What is Human Trafficking?

Human trafficking is modern-day slavery. Its victims are controlled and exploited for profit. Forced labor, sexual exploitation, and prostitution are the most common types of human trafficking.

Human traffickers control their victims through violence or threats. Victims are not free to leave and get only what they need to survive.

Federal Requirements and Definitions [close]

The Preventing Sex Trafficking and Strengthening Families Act requires DFPS to find, document, and provide services for a child in state care when it is reasonable to believe the child is a victim of trafficking or is at risk of becoming a victim.

The Victims of Trafficking and Violence Protection Act of 2000 defines the following "severe forms" of human trafficking.

Sex trafficking

  • Using force, fraud, or coercion to recruit, harbor, transport, provision, obtain, patronize, or solicit a person for a commercial sex act.
  • Recruiting, harboring, transporting, obtaining, patronizing, soliciting, or provision of a person under 18 years old for a commercial sex act.

Labor trafficking

  • Using force, fraud, or coercion to recruit, harbor, transport, provision, or obtain a person for labor or services. The victim experiences involuntary servitude, peonage, debt bondage, or slavery.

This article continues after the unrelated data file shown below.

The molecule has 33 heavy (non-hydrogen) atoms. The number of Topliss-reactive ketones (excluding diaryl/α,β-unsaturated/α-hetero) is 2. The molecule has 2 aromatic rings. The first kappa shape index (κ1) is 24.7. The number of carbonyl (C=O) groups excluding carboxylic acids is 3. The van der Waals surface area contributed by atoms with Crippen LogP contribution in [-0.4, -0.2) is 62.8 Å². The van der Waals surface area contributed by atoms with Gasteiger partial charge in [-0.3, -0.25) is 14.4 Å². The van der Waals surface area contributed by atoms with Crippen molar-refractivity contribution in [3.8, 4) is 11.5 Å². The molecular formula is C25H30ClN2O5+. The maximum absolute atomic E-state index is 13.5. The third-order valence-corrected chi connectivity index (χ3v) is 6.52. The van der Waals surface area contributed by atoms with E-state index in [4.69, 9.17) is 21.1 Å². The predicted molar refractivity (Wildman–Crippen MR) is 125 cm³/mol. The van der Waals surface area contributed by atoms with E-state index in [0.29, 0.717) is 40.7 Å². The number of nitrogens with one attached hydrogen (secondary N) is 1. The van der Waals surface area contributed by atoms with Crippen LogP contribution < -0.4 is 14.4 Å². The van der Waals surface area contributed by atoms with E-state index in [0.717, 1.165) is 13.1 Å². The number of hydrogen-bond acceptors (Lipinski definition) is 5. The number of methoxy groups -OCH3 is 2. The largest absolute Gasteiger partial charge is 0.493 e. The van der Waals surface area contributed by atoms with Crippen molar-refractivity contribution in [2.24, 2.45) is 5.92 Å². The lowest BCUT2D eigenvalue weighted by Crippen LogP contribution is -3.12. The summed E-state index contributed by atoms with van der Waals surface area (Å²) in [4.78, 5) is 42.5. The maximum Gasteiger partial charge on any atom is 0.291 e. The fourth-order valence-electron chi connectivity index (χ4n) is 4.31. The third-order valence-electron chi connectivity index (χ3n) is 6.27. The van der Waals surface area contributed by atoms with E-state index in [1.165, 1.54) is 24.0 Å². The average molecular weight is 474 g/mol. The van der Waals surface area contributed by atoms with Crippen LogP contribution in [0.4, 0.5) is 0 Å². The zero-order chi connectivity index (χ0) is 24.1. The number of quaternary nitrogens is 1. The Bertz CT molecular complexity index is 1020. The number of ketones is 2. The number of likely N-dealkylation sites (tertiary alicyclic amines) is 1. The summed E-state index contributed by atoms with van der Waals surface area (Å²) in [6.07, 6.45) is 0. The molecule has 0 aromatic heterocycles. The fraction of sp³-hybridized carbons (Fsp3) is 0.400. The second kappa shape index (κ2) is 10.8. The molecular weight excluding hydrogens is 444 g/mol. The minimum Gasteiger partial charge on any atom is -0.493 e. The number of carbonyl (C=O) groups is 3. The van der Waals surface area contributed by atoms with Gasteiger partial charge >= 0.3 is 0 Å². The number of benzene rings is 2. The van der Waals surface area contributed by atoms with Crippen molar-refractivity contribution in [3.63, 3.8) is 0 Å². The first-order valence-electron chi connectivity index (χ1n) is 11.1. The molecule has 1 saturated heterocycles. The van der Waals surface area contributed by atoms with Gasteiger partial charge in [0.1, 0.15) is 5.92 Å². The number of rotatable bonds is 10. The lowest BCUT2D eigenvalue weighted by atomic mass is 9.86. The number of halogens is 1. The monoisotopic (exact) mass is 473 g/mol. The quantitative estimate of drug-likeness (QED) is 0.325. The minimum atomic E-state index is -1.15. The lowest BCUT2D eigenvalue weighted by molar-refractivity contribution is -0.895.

Who are the Victims of Human Trafficking?

Human trafficking can affect anyone: children and adults, women and men. People are trafficked in their own country and internationally.

The U.S. Department of Health and Human Services made a video called Look Beneath the Surface to explain how to identify and help victims. The video is part of a program to make the public aware of this issue. You can watch the video and learn more on the Rescue and Restore Victims of Human Trafficking website.

How Does DFPS Fight Human Trafficking?

We investigate reports of child trafficking that involve people who care for the children. We may also provide services to the families of trafficking victims. If we do not have the authority to investigate a report, we send it to local and state law enforcement.
Click the links below to learn more about how we respond to reports of trafficking.